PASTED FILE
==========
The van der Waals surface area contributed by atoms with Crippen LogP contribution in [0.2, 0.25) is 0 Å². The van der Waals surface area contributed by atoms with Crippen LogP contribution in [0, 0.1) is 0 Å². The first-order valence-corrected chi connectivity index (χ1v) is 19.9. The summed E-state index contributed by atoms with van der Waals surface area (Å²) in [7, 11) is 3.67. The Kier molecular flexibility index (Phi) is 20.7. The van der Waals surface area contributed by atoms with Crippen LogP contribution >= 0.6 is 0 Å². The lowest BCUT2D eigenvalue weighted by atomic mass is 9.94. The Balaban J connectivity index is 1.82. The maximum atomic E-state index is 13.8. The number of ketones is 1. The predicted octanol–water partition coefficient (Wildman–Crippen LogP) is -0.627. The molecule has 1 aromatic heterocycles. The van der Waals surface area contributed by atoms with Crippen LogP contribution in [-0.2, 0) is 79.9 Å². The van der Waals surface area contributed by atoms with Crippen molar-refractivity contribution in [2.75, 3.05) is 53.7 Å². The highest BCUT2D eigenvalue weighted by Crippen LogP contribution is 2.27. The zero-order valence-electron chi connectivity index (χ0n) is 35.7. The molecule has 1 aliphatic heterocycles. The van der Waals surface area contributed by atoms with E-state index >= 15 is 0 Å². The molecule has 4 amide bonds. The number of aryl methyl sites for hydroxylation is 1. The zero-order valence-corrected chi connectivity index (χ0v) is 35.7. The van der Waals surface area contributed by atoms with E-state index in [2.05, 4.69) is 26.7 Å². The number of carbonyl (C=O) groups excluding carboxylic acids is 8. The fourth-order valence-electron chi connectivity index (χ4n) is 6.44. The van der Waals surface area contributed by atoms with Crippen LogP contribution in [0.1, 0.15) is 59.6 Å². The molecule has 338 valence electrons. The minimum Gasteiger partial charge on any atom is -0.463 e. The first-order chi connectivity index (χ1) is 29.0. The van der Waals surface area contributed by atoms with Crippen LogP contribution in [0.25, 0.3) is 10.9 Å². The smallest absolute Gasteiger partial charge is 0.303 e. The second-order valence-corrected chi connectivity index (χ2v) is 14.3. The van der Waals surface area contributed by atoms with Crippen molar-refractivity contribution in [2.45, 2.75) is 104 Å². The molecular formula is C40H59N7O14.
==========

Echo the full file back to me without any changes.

The van der Waals surface area contributed by atoms with Crippen LogP contribution in [0.2, 0.25) is 0 Å². The van der Waals surface area contributed by atoms with Crippen LogP contribution in [0, 0.1) is 0 Å². The first-order valence-corrected chi connectivity index (χ1v) is 19.9. The summed E-state index contributed by atoms with van der Waals surface area (Å²) in [7, 11) is 3.67. The Kier molecular flexibility index (Phi) is 20.7. The van der Waals surface area contributed by atoms with Crippen LogP contribution >= 0.6 is 0 Å². The lowest BCUT2D eigenvalue weighted by atomic mass is 9.94. The Balaban J connectivity index is 1.82. The maximum atomic E-state index is 13.8. The number of ketones is 1. The predicted octanol–water partition coefficient (Wildman–Crippen LogP) is -0.627. The molecule has 1 aromatic heterocycles. The van der Waals surface area contributed by atoms with Crippen LogP contribution in [-0.2, 0) is 79.9 Å². The van der Waals surface area contributed by atoms with Crippen molar-refractivity contribution in [2.75, 3.05) is 53.7 Å². The highest BCUT2D eigenvalue weighted by Crippen LogP contribution is 2.27. The zero-order valence-electron chi connectivity index (χ0n) is 35.7. The molecule has 1 aliphatic heterocycles. The van der Waals surface area contributed by atoms with E-state index >= 15 is 0 Å². The molecule has 4 amide bonds. The number of aryl methyl sites for hydroxylation is 1. The zero-order valence-corrected chi connectivity index (χ0v) is 35.7. The van der Waals surface area contributed by atoms with E-state index in [2.05, 4.69) is 26.7 Å². The number of carbonyl (C=O) groups excluding carboxylic acids is 8. The fourth-order valence-electron chi connectivity index (χ4n) is 6.44. The van der Waals surface area contributed by atoms with Crippen LogP contribution in [0.1, 0.15) is 59.6 Å². The molecule has 338 valence electrons. The minimum Gasteiger partial charge on any atom is -0.463 e. The first-order chi connectivity index (χ1) is 29.0. The van der Waals surface area contributed by atoms with Crippen LogP contribution in [0.25, 0.3) is 10.9 Å². The smallest absolute Gasteiger partial charge is 0.303 e. The second-order valence-corrected chi connectivity index (χ2v) is 14.3. The van der Waals surface area contributed by atoms with Crippen molar-refractivity contribution in [2.45, 2.75) is 104 Å². The molecular formula is C40H59N7O14.